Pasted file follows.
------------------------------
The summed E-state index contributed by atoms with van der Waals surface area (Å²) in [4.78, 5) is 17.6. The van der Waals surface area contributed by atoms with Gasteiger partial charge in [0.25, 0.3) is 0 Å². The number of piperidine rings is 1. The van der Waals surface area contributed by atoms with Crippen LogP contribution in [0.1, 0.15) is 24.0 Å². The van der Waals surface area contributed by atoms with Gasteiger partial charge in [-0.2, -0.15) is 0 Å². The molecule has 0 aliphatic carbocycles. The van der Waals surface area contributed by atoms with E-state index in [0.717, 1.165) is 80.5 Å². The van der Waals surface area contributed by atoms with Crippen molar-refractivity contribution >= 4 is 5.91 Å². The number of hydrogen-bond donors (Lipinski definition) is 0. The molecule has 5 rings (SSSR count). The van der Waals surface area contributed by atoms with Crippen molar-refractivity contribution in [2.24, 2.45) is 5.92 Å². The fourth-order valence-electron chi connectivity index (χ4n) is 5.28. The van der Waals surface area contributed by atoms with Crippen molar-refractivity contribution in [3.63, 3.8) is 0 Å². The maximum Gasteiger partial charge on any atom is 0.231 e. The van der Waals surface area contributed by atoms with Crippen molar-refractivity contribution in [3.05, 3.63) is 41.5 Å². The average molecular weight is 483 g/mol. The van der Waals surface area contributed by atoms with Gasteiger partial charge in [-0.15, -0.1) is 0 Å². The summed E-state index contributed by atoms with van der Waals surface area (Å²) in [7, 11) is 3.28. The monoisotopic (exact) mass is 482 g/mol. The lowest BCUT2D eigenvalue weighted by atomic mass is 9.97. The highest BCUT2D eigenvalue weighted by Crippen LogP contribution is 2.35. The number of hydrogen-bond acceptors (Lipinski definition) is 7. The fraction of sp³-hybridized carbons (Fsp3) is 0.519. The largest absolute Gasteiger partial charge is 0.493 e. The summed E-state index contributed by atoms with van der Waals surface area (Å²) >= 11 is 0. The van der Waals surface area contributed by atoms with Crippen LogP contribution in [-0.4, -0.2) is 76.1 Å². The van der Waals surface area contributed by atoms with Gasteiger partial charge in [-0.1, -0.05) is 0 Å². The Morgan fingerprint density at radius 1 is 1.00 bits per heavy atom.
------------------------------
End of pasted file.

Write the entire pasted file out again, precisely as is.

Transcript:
The summed E-state index contributed by atoms with van der Waals surface area (Å²) in [4.78, 5) is 17.6. The van der Waals surface area contributed by atoms with Gasteiger partial charge in [0.25, 0.3) is 0 Å². The number of piperidine rings is 1. The van der Waals surface area contributed by atoms with Crippen LogP contribution in [0.1, 0.15) is 24.0 Å². The van der Waals surface area contributed by atoms with Gasteiger partial charge in [-0.2, -0.15) is 0 Å². The molecule has 0 aliphatic carbocycles. The van der Waals surface area contributed by atoms with E-state index in [0.717, 1.165) is 80.5 Å². The van der Waals surface area contributed by atoms with Crippen molar-refractivity contribution >= 4 is 5.91 Å². The number of hydrogen-bond donors (Lipinski definition) is 0. The molecule has 5 rings (SSSR count). The van der Waals surface area contributed by atoms with Crippen molar-refractivity contribution in [2.24, 2.45) is 5.92 Å². The fourth-order valence-electron chi connectivity index (χ4n) is 5.28. The van der Waals surface area contributed by atoms with Crippen molar-refractivity contribution in [3.63, 3.8) is 0 Å². The maximum Gasteiger partial charge on any atom is 0.231 e. The van der Waals surface area contributed by atoms with Crippen molar-refractivity contribution in [3.05, 3.63) is 41.5 Å². The average molecular weight is 483 g/mol. The van der Waals surface area contributed by atoms with Gasteiger partial charge in [-0.15, -0.1) is 0 Å². The summed E-state index contributed by atoms with van der Waals surface area (Å²) in [7, 11) is 3.28. The monoisotopic (exact) mass is 482 g/mol. The lowest BCUT2D eigenvalue weighted by atomic mass is 9.97. The highest BCUT2D eigenvalue weighted by Crippen LogP contribution is 2.35. The number of hydrogen-bond acceptors (Lipinski definition) is 7. The fraction of sp³-hybridized carbons (Fsp3) is 0.519. The largest absolute Gasteiger partial charge is 0.493 e. The summed E-state index contributed by atoms with van der Waals surface area (Å²) >= 11 is 0. The van der Waals surface area contributed by atoms with Crippen LogP contribution in [-0.4, -0.2) is 76.1 Å². The van der Waals surface area contributed by atoms with Gasteiger partial charge in [-0.1, -0.05) is 0 Å². The Morgan fingerprint density at radius 1 is 1.00 bits per heavy atom.